I love the book of Ruth – it is such a refreshing and encouraging book! As John Piper writes, It’s a story for people who wonder where God is when there are no dreams or visions or prophets. It’s for people who wonder where God is when one tragedy after another attacks their faith. It’s a story for people who wonder whether a life of integrity in tough times is worth it. And it’s a story for people who can’t imagine that anything great could ever come of their ordinary lives of faith. It’s a refreshing and encouraging book.
Setting the scene
We learn from the first verse, that the story comes in the time of the Judges, a dark period of 400 years in Israel’s history where as the last verse of the book of Judges tells us “Everyone did what was right intheir own eyes.” There was a famine in Israel of God’s Word and physical bread, so Elimelech and Naomi take their family to neighbouring pagan Moab to live. The story adds a side dish of grief to famine as Elimelech dies, the two sons marry and then die, leaving Naomi, Ruth and Orpah to survive. We are goingto see the providential hand of God at work though as Moabite Ruth will end up being in the genealogy of our Saviour Jesus! It’ll come good, because God works things for the good of those who love him.
God is on the move
Word comes to Naomi that God is on the moveback in Israel – the Deuteronomic cycle at work again. The people have most likely cried out to God and rescue and blessing comes.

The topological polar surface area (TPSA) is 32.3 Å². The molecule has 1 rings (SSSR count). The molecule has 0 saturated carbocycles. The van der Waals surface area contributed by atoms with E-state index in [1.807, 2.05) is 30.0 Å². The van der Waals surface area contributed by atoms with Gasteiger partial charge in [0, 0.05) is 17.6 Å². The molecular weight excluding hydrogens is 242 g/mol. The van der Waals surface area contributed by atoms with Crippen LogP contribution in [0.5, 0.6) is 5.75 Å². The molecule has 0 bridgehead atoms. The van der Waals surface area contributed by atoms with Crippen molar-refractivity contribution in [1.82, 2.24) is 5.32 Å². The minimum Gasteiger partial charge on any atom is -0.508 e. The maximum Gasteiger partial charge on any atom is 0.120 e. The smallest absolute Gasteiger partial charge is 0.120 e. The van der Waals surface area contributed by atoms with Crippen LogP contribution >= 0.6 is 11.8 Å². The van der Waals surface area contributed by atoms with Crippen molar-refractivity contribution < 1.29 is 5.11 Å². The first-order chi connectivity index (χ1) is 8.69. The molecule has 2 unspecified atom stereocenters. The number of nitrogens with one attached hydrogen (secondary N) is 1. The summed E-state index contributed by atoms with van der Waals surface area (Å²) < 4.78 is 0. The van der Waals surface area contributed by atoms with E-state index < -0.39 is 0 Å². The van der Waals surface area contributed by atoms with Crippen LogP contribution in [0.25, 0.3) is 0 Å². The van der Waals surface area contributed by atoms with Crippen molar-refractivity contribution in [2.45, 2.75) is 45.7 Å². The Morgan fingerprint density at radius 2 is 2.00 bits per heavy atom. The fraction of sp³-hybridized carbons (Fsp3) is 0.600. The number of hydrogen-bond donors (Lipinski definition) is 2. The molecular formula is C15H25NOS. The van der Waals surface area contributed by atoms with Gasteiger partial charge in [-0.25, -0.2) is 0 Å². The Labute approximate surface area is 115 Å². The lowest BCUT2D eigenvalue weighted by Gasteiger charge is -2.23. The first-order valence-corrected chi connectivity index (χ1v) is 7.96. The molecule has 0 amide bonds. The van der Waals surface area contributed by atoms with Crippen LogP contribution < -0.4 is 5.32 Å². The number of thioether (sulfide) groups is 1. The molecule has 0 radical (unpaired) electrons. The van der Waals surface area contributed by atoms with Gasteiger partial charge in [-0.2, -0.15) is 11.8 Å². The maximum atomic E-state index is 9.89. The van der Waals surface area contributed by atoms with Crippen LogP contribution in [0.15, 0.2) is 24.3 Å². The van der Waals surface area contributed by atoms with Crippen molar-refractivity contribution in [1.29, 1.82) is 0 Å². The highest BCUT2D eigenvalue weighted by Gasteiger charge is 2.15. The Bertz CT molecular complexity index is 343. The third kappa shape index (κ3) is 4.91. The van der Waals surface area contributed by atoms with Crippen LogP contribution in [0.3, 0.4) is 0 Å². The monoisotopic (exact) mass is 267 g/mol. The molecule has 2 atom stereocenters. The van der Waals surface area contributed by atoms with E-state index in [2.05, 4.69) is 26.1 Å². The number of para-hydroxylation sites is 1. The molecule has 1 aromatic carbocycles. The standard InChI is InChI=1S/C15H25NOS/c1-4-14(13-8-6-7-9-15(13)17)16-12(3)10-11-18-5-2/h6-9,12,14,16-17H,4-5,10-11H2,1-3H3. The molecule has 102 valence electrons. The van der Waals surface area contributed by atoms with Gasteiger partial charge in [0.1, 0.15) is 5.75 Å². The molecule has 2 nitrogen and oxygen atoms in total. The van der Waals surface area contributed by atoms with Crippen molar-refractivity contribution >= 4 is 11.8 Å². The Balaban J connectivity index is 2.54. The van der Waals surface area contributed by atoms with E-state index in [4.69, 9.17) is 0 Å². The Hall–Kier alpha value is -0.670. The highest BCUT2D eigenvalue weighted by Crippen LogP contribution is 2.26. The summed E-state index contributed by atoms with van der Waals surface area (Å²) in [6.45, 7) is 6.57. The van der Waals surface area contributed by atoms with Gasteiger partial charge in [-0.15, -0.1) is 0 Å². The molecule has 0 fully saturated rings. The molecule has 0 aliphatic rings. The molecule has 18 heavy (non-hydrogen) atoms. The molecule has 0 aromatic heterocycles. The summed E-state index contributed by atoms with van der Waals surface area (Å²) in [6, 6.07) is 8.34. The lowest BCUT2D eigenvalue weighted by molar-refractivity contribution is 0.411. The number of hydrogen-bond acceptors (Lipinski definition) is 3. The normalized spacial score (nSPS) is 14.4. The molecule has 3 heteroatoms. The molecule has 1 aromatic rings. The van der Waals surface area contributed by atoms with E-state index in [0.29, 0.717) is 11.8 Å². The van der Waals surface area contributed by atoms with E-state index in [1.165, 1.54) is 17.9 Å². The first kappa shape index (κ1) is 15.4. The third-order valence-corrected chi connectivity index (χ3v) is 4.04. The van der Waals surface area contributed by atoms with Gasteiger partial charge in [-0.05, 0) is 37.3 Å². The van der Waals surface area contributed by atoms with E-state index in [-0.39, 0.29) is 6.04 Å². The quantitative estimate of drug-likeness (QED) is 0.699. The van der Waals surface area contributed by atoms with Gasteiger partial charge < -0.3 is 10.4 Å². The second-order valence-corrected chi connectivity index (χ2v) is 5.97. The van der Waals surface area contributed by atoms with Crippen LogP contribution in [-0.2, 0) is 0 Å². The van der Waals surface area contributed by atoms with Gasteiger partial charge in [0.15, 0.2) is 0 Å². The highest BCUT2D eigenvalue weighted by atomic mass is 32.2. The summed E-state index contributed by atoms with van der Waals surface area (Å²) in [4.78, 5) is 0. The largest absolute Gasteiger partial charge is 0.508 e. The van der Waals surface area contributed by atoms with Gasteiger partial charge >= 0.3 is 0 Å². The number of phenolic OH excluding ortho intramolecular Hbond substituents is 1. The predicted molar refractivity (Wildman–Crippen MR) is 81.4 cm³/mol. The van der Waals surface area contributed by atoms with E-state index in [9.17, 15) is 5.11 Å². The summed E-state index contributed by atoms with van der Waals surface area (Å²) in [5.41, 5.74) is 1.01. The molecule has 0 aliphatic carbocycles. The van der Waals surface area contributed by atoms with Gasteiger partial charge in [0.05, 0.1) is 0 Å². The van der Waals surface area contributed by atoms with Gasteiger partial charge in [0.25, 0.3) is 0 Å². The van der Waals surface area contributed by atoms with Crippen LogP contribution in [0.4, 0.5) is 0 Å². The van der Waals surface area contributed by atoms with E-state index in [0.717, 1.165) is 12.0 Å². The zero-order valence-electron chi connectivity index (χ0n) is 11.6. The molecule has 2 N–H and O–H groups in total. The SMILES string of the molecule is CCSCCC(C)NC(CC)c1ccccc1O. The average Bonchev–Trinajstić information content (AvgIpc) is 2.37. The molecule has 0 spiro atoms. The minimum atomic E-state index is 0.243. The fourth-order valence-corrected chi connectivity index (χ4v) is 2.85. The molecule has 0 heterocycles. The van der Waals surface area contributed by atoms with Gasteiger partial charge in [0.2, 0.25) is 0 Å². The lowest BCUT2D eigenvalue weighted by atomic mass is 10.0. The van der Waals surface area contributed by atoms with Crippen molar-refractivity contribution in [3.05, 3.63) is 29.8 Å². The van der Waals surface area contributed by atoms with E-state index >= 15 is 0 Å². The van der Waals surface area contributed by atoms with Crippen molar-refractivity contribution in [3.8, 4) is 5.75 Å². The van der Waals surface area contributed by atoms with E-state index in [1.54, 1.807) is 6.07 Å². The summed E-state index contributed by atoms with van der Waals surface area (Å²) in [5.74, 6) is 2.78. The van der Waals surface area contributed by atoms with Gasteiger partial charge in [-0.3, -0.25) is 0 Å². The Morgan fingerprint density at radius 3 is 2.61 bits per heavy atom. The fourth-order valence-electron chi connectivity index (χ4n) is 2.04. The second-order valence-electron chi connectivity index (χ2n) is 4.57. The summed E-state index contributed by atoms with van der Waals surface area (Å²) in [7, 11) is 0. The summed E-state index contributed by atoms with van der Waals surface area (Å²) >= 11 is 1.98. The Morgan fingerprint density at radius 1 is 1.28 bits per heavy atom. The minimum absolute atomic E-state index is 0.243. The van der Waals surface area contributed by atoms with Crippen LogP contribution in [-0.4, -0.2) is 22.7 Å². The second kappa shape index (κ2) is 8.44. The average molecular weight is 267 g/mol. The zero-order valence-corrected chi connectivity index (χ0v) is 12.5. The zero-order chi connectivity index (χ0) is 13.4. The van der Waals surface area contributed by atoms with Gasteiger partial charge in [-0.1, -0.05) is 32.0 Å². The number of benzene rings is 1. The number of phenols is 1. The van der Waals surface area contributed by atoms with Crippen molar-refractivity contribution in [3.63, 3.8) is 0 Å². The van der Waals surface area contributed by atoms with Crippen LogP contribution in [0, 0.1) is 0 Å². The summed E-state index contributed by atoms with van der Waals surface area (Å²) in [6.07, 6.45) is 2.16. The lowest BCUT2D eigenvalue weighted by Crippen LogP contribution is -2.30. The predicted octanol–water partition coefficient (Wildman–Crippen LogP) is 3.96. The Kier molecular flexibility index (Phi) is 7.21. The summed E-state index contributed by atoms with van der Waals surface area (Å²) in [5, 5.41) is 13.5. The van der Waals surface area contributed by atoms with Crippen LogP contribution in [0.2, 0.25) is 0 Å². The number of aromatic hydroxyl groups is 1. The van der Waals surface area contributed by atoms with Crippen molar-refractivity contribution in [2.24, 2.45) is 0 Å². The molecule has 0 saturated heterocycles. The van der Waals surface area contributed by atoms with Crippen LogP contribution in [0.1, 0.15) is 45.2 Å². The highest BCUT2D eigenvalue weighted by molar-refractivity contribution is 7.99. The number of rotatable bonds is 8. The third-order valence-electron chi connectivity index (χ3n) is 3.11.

Naomi decideds to go back and in her hopelessness tries to stop the two daughters-in-law coming too. She has nothing to offer them, no more sons for them to marry to carry on the family line.She has forgotten that there is another near relative who we will meet tomorrow.
Ruth is amazing in her faithfulness – she clings to Naomi with the beautiful words of v16-17 Do not urge me to leave you or return from following you; for where you go I will go, and where you lodge I will lodge; your people shall be my people and your God my God; where you die I will die and there will I be buried. May the Lord do so to me and more also if even death parts me from you.
John Piper again Here we have a picture of God’s ideal woman. Faith in God that sees beyond present bitter setbacks. Freedom from the securities and comforts of the world. Courage to venture into the unknown and the strange. Radical commitment in the relationships appointed by God.
Bethlehem is excited by their return and welcomes the two ladies. Naomi, which means pleasantless (basically “sweetie-pie”!), is so hopeless she wants to be called Mara, meaning “bitter”. You’ll notice that she is ignored in that request andtehrest of the book continues to call her Sweetie pie.
The chapter ends by telling us it is the beginning of the barley harvest. What does that mean? Hope. There is always hope when God is at work behind the scenes. Roll on for tomorrow’s reading!